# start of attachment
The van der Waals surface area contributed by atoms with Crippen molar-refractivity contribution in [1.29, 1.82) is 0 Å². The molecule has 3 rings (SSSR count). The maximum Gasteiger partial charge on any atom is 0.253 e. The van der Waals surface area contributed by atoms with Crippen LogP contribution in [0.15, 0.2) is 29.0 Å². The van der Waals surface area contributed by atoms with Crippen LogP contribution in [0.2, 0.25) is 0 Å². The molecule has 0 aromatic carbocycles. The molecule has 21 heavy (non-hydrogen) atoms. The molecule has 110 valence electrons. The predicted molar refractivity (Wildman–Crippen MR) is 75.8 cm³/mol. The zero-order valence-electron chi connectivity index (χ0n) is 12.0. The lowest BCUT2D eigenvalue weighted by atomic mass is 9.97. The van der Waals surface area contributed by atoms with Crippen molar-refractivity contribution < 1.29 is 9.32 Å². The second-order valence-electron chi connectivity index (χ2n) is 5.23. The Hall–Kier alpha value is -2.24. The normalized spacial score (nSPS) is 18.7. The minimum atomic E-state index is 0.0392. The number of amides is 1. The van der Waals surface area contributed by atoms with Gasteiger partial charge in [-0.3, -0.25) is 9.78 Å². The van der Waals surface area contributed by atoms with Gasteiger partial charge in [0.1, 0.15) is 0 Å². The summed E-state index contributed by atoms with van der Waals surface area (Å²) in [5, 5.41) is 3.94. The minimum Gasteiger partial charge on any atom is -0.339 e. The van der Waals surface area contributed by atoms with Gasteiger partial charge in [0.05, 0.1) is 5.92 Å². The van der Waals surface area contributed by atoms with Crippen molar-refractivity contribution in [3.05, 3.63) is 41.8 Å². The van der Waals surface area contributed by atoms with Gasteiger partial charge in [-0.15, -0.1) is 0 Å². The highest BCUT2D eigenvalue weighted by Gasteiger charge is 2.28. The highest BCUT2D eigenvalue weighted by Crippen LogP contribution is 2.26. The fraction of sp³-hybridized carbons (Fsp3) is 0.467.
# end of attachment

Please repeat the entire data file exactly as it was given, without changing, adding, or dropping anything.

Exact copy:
The van der Waals surface area contributed by atoms with Crippen molar-refractivity contribution in [1.29, 1.82) is 0 Å². The molecule has 3 rings (SSSR count). The maximum Gasteiger partial charge on any atom is 0.253 e. The van der Waals surface area contributed by atoms with Crippen LogP contribution in [0.15, 0.2) is 29.0 Å². The van der Waals surface area contributed by atoms with Crippen LogP contribution in [0.2, 0.25) is 0 Å². The molecule has 0 aromatic carbocycles. The molecule has 21 heavy (non-hydrogen) atoms. The molecule has 110 valence electrons. The predicted molar refractivity (Wildman–Crippen MR) is 75.8 cm³/mol. The zero-order valence-electron chi connectivity index (χ0n) is 12.0. The lowest BCUT2D eigenvalue weighted by atomic mass is 9.97. The van der Waals surface area contributed by atoms with Crippen molar-refractivity contribution < 1.29 is 9.32 Å². The second-order valence-electron chi connectivity index (χ2n) is 5.23. The Hall–Kier alpha value is -2.24. The normalized spacial score (nSPS) is 18.7. The minimum atomic E-state index is 0.0392. The number of amides is 1. The van der Waals surface area contributed by atoms with Gasteiger partial charge in [-0.3, -0.25) is 9.78 Å². The van der Waals surface area contributed by atoms with Gasteiger partial charge in [0.1, 0.15) is 0 Å². The summed E-state index contributed by atoms with van der Waals surface area (Å²) in [5, 5.41) is 3.94. The minimum Gasteiger partial charge on any atom is -0.339 e. The van der Waals surface area contributed by atoms with Gasteiger partial charge in [0.05, 0.1) is 5.92 Å². The van der Waals surface area contributed by atoms with Crippen molar-refractivity contribution in [3.05, 3.63) is 41.8 Å². The van der Waals surface area contributed by atoms with Gasteiger partial charge in [-0.15, -0.1) is 0 Å². The highest BCUT2D eigenvalue weighted by Gasteiger charge is 2.28. The highest BCUT2D eigenvalue weighted by Crippen LogP contribution is 2.26. The fraction of sp³-hybridized carbons (Fsp3) is 0.467.